The computer model identified 1,241 possible side-effect targets for the 656 drugs, of which 348 were confirmed by Novartis’ proprietary database of drug interactions. Another 151 hits revealed potential side effects that had never been identified for these drugs, yet which Novartis confirmed through lab testing. Among those was a synthetic form of estrogen that has been known for years to cause stomach pain, with no known cause. The screen showed that it binds strongly to a target known as COX-1, which is the protein target of non-steroidal anti-inflammatory drugs, such as aspirin, which also can cause stomach pain, ulceration, and bleeding.

Keiser is co-first author on the Nature paper alongside Eugen Lounkine, Ph.D., a postdoctoral scholar in the Novartis Institutes for Biomedical Research whose postdoctoral advisors are Urban and Shoichet.

Additional authors include Steven Whitebread, Dmitri Mikhailov and Jeremy Jenkins, from the NIBR’s facilities in Cambridge, Mass.; Jacques Hamon, Eckhard Weber and Serge Côté, from NIBR in Basel, Switzerland; and Allison Doak, in the UCSF Department of Pharmaceutical Chemistry.

The project was supported by the National Institutes of Health and by the QB3 Rogers Family Foundation Bridging-the-Gap Award. The authors declare competing financial interests in the project: both Shoichet and Keiser are co-founders of SeaChange, which is developing the method to find new therapeutic uses of known drugs and address toxicology issues. Details are available in the online version of the article at

Further Information
Access to this exclusive content is for Technology Networks Premium members only.

Join Technology Networks Premium for free access to:

  • Exclusive articles
  • Presentations from international conferences
  • Over 2,600+ scientific posters on ePosters
  • More than 3,800+ scientific videos on LabTube
  • 35 community eNewsletters

Sign In

Forgotten your details? Click Here
If you are not a member you can join here

*Please note: By logging into you agree to accept the use of cookies. To find out more about the cookies we use and how to delete them, see our privacy policy.

Related Content

Cancer Survival Rates will be Boosted by Drug Development
Bristol-Myers Squib’s research chief discusses pharmaceutical innovations at UCSF cancer center showcase.
Monday, December 10, 2012
Preventing Cells from Getting the Kinks Out of DNA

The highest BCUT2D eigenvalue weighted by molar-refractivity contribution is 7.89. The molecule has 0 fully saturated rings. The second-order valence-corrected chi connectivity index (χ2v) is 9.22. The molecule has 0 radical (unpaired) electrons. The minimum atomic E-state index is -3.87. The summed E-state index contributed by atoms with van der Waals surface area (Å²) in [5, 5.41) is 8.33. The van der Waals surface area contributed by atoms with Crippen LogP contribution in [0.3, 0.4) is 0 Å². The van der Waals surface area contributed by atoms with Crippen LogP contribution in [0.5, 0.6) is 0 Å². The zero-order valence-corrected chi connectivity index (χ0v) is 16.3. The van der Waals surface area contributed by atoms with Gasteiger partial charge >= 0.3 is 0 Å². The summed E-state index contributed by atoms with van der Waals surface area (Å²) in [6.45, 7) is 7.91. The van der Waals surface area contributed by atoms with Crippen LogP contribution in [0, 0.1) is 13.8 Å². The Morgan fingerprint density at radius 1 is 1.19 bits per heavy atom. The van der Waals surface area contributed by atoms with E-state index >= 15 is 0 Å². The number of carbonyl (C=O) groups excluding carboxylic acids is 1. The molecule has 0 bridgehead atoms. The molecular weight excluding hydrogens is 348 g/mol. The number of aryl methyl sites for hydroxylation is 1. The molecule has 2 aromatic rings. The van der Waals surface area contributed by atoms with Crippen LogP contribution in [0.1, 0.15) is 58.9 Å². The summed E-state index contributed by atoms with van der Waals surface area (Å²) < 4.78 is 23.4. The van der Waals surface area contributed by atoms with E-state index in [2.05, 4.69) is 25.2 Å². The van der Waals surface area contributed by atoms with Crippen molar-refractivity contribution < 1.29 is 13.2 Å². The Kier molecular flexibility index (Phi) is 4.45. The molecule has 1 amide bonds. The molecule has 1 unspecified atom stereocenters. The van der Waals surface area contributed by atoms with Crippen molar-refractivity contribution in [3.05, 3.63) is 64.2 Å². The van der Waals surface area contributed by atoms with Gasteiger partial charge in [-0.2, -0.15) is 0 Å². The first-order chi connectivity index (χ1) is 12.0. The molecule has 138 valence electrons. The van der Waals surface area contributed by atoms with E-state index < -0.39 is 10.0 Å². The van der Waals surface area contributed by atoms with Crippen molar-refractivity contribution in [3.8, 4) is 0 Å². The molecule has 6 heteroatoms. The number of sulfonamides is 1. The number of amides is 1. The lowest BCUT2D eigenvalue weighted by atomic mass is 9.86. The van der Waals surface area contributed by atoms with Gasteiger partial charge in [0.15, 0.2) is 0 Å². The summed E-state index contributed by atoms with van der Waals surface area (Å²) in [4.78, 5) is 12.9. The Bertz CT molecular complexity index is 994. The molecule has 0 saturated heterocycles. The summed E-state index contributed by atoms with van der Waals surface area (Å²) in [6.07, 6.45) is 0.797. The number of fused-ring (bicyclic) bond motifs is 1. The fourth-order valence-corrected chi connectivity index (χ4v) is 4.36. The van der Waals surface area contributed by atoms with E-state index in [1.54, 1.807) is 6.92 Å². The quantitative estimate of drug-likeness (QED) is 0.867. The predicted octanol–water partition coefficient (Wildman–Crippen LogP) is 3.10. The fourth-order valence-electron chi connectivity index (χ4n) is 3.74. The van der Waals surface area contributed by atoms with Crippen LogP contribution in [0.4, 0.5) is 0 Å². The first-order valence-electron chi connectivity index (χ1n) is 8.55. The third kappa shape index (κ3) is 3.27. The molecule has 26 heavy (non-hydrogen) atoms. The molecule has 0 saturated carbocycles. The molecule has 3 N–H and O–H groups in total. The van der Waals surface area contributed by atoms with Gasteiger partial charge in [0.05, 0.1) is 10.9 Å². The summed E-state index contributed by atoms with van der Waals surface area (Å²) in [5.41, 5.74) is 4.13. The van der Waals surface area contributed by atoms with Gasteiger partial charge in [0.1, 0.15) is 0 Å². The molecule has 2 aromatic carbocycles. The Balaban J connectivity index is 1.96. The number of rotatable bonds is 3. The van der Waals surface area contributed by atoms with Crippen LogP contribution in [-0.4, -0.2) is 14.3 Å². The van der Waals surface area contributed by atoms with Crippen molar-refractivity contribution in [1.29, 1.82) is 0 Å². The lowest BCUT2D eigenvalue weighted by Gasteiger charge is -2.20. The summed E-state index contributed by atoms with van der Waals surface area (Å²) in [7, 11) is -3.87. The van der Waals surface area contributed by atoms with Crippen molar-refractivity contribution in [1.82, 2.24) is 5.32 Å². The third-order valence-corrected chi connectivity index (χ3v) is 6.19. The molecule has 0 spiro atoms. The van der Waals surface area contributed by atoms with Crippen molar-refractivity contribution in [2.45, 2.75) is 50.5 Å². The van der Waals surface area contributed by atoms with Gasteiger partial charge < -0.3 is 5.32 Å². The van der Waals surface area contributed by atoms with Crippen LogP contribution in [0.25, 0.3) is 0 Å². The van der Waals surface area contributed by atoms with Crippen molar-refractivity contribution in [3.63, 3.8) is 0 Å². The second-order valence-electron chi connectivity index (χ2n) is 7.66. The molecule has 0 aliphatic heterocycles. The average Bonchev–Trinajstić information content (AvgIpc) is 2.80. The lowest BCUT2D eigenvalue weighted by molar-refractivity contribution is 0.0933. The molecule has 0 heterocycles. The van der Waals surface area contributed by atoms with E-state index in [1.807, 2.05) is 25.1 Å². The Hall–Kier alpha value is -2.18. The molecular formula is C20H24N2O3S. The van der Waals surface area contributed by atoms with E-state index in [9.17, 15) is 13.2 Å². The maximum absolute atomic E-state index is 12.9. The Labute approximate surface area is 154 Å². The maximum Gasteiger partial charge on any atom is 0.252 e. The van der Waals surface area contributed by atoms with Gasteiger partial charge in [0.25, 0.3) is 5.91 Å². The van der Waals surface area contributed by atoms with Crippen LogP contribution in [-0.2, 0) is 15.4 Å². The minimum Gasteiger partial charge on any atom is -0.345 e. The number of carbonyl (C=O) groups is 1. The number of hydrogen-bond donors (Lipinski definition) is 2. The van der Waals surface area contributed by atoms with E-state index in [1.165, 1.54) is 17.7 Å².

Discovery could pave the way for new research into how to re-design these drugs to make them more effective poisons for cancer cells and harmful bacteria.
Monday, May 24, 2010
Scientific News
Atriva Therapeutics GmbH Develops Innovative Flu Drug
Highly effective against seasonal and pandemic influenza.
Study Removes Cancer Doubt for Multiple Sclerosis Drug
Researchers from Queen Mary University of London are calling on the medical community to reconsider developing a known drug to treat people with relapsing Multiple sclerosis after new evidence shows it does not increase the risk of cancer as previously thought.
New Hope for Personalized Treatment of Eczema
Pharmaceutical researchers at Oregon State University have developed a new approach to treat eczema and other inflammatory skin disorders that would use individual tests and advanced science to create personalized treatments based on each person's lipid deficiencies.
Inroads Against Leukaemia
Potential for halting disease in molecule isolated from sea sponges.
Researchers Disguise Drugs As Platelets to Target Cancer
Researchers have for the first time developed a technique that coats anticancer drugs in membranes made from a patient’s own platelets.
HIV Patients Should Be Included in Early Clinical Trials of Anti-TB Drugs
Tuberculosis is the number one cause of death in HIV-infected patients in Africa and a leading cause of death in this population worldwide.
Combination Drug Therapy Shrinks Pancreatic Tumors In Mice
Two drugs that affect the structure and function of DNA have been found to block the growth of pancreatic tumor cells in mice, researchers hope the drugs can soon be tested in humans with the disease.
Seeking A Better Way To Design Drugs
NIH funds research at Worcester Polytechnic Institute to advance a new chemical process for more effective drug development and manufacturing.
Old Drug Performs New Tricks
Cambridge-led research reveals the powers of a "wonder drug" that has lain under the noses of doctors for 50 years.
Diabetes Drugs May Actually Release Sugar Into the Blood
A family of drugs used to treat Type 2 diabetes could promote the release of sugars into the blood - something the drugs are supposed to prevent, Cambridge scientists have claimed.
Skyscraper Banner

Skyscraper Banner
Go to LabTube
Go to eposters
Access to the latest scientific news
Exclusive articles
Upload and share your posters on ePosters
Latest presentations and webinars
View a library of 1,800+ scientific and medical posters
2,600+ scientific and medical posters
A library of 2,500+ scientific videos on LabTube
3,800+ scientific videos